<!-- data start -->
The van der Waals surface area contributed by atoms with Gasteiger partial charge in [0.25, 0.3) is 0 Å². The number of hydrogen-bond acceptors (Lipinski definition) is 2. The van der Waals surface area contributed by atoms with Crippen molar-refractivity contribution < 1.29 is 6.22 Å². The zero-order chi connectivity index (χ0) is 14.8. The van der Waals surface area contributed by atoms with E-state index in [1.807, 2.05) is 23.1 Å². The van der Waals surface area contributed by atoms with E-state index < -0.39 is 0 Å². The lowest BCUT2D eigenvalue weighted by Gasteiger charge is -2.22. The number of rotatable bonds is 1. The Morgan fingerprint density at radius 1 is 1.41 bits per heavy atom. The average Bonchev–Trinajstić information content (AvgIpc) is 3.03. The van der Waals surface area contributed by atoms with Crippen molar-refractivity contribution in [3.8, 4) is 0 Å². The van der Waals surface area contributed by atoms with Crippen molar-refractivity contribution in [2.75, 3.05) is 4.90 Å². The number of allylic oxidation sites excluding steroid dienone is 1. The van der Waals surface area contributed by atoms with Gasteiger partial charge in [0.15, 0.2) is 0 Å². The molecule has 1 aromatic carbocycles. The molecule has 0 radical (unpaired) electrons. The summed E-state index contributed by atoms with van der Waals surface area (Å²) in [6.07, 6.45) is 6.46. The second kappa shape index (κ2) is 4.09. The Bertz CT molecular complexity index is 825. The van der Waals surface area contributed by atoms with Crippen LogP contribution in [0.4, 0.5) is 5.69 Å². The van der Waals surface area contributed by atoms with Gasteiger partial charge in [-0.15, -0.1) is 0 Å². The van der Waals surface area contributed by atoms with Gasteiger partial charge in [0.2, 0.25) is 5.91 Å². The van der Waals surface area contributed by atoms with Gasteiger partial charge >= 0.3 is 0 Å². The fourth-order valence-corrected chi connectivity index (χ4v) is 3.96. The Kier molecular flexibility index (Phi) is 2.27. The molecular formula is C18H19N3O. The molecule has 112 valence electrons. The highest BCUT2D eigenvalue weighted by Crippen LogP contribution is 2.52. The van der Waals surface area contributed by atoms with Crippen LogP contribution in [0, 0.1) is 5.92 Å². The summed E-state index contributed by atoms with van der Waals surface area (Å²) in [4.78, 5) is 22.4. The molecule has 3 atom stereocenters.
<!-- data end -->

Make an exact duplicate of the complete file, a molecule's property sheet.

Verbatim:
The van der Waals surface area contributed by atoms with Gasteiger partial charge in [0.25, 0.3) is 0 Å². The number of hydrogen-bond acceptors (Lipinski definition) is 2. The van der Waals surface area contributed by atoms with Crippen molar-refractivity contribution < 1.29 is 6.22 Å². The zero-order chi connectivity index (χ0) is 14.8. The van der Waals surface area contributed by atoms with E-state index in [1.807, 2.05) is 23.1 Å². The van der Waals surface area contributed by atoms with E-state index < -0.39 is 0 Å². The lowest BCUT2D eigenvalue weighted by Gasteiger charge is -2.22. The number of rotatable bonds is 1. The Morgan fingerprint density at radius 1 is 1.41 bits per heavy atom. The average Bonchev–Trinajstić information content (AvgIpc) is 3.03. The van der Waals surface area contributed by atoms with Crippen molar-refractivity contribution in [3.8, 4) is 0 Å². The van der Waals surface area contributed by atoms with Crippen molar-refractivity contribution in [2.75, 3.05) is 4.90 Å². The number of allylic oxidation sites excluding steroid dienone is 1. The van der Waals surface area contributed by atoms with Gasteiger partial charge in [0.15, 0.2) is 0 Å². The molecule has 1 aromatic carbocycles. The molecule has 0 radical (unpaired) electrons. The summed E-state index contributed by atoms with van der Waals surface area (Å²) in [6.07, 6.45) is 6.46. The second kappa shape index (κ2) is 4.09. The Bertz CT molecular complexity index is 825. The van der Waals surface area contributed by atoms with Crippen LogP contribution in [0.4, 0.5) is 5.69 Å². The van der Waals surface area contributed by atoms with Gasteiger partial charge in [-0.15, -0.1) is 0 Å². The van der Waals surface area contributed by atoms with Gasteiger partial charge in [0.2, 0.25) is 5.91 Å². The van der Waals surface area contributed by atoms with Gasteiger partial charge >= 0.3 is 0 Å². The fourth-order valence-corrected chi connectivity index (χ4v) is 3.96. The Kier molecular flexibility index (Phi) is 2.27. The molecular formula is C18H19N3O. The molecule has 112 valence electrons. The highest BCUT2D eigenvalue weighted by Crippen LogP contribution is 2.52. The van der Waals surface area contributed by atoms with Crippen LogP contribution in [0, 0.1) is 5.92 Å². The summed E-state index contributed by atoms with van der Waals surface area (Å²) in [4.78, 5) is 22.4. The molecule has 3 atom stereocenters.